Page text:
Forces of Valor 80043 German Sturmgeschutz III Ausf. G Assault Gun with Four Soldiers - Unidentified Unit, Germany, 1944 (1:32 Scale)
"If the tank succeeds, then victory follows."
- Major-General Heinz Guderian, "Achtung Panzer!"
The German Sturmgeschutz was one of the most successful armored fighting vehicles of the Second World War. It arose from an original concept of the pre-war panzer divisions, whereby a special vehicle for infantry support work was planned. During the war years, the Sturmgeschutz was rapidly developed and upgunned, and was used both in its original role as an assault gun and also as a tank destroyer.
Pictured here is a 1:32 scale diecast replica of a Sturmgeschutz III (StuG III) Ausfuhrung G assault gun, which comes with several soldiers.
Length: 8.5 inches
Width: 4.13 inches
Height: 3.25 inches
Release Date: August 2007
Historical Account: "The Rhineland" - The drive to the Siegfried Line was one of the final Allied phases in World War II of the Western European Campaign. This phase spans from the end of the Operation Overlord (August 25th, 1944) up to the start of the Ardennes Offensive (December 16th, 1944), and roughly corresponds to the first part of the official US European Theater of Operations Rhineland Campaign.
Following the Allied success in both Northwest Europe and Southern France, the Allied forces from both were united under the Supreme Allied Commander General Eisenhower and his headquarters SHAEF.
The layout of this front was to have the 21st situated to the north of the Ardennes, the 12th to the south, and the 6th (formerly Dragoon Force) protecting the 12th's southern flank.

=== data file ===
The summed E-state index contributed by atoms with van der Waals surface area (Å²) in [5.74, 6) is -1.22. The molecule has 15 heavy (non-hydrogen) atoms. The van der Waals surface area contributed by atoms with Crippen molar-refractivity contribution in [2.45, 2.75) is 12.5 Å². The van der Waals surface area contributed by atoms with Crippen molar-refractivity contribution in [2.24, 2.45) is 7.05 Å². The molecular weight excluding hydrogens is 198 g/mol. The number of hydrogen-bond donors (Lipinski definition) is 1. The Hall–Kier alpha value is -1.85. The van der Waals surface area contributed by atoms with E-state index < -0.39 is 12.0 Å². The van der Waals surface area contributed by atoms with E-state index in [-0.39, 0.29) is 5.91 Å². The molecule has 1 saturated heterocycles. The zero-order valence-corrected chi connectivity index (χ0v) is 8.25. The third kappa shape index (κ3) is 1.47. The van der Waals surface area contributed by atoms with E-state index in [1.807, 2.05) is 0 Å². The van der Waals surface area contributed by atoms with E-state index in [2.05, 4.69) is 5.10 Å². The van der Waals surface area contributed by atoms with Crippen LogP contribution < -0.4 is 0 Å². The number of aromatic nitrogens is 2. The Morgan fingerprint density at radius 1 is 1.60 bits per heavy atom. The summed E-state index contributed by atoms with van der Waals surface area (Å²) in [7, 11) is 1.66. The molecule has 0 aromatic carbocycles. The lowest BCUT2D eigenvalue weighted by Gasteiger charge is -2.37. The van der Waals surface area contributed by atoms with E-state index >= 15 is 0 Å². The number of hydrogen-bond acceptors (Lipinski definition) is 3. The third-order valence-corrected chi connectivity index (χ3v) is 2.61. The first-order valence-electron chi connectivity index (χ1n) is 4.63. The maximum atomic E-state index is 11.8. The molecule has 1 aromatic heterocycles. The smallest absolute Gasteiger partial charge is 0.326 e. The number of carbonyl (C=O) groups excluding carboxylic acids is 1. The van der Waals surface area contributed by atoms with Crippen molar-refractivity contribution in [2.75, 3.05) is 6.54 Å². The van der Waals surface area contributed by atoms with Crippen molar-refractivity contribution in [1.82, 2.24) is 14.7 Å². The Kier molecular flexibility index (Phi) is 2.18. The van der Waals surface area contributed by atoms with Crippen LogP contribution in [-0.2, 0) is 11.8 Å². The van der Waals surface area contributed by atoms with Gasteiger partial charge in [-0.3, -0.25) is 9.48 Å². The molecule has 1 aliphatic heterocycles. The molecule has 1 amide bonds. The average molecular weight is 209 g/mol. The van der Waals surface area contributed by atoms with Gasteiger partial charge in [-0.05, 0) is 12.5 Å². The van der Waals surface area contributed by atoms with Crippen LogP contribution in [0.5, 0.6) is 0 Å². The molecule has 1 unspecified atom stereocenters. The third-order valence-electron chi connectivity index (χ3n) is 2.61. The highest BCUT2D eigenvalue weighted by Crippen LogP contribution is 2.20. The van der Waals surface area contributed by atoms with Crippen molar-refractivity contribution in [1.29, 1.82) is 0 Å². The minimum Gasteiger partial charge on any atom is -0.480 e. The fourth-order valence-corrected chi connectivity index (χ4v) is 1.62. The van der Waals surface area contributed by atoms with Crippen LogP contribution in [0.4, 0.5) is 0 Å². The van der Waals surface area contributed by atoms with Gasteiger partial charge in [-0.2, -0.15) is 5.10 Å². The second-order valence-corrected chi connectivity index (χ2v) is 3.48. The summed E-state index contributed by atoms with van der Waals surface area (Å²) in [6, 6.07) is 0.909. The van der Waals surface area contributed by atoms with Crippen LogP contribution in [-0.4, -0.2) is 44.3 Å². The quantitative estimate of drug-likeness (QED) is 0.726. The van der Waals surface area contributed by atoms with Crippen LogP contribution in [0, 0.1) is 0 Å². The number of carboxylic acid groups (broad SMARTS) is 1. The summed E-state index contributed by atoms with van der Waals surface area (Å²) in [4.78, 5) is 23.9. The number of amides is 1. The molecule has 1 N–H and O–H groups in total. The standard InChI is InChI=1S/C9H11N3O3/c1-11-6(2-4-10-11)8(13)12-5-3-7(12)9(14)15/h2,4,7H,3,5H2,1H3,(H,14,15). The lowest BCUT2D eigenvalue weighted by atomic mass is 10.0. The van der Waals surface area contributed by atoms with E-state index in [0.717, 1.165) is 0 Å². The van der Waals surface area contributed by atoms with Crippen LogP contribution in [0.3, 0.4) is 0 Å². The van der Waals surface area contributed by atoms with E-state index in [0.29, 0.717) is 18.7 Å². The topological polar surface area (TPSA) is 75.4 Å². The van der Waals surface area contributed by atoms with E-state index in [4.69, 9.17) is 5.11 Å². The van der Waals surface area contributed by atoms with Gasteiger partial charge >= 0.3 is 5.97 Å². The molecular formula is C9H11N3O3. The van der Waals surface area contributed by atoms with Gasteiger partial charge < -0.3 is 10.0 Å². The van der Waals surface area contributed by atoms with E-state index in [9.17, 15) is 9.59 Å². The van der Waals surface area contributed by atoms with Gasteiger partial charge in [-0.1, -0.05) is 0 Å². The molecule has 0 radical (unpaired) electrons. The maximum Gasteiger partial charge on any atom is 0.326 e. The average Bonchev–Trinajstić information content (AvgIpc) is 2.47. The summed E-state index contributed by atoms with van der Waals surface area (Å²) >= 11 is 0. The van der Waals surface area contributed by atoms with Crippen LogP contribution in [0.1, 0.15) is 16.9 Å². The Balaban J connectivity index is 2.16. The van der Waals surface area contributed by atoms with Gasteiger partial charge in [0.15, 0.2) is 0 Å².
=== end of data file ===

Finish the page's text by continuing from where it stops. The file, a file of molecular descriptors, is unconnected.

While Generals Montgomery, Bradley and Patton all favoured relatively direct thrusts into Germany (with Montgomery and Bradley each offering to be the spearhead of such an assault), Eisenhower disagreed. Instead he favoured a "broad-front" strategy which would allow the Allies to regroup and shift their forces as needed, and to protect vital supply operations in the rear.
The rapid advance through France had caused a considerable logistical strain, made worse by the lack of any major port asides from the relatively distant Cherbourg in western France. As the campaign progressed, all the belligerents, Allied as well as German, felt the effects of the lack of suitable replacements for front-line troops.
Furthermore, there were two major defensive obstacles facing the Allies. The first was the natural barriers made by the rivers of Western France. The second was the Siegfried Line itself, which fell under the command, along with all Wehrmacht forces in the west, of Field Marshal Gerd von Rundstedt.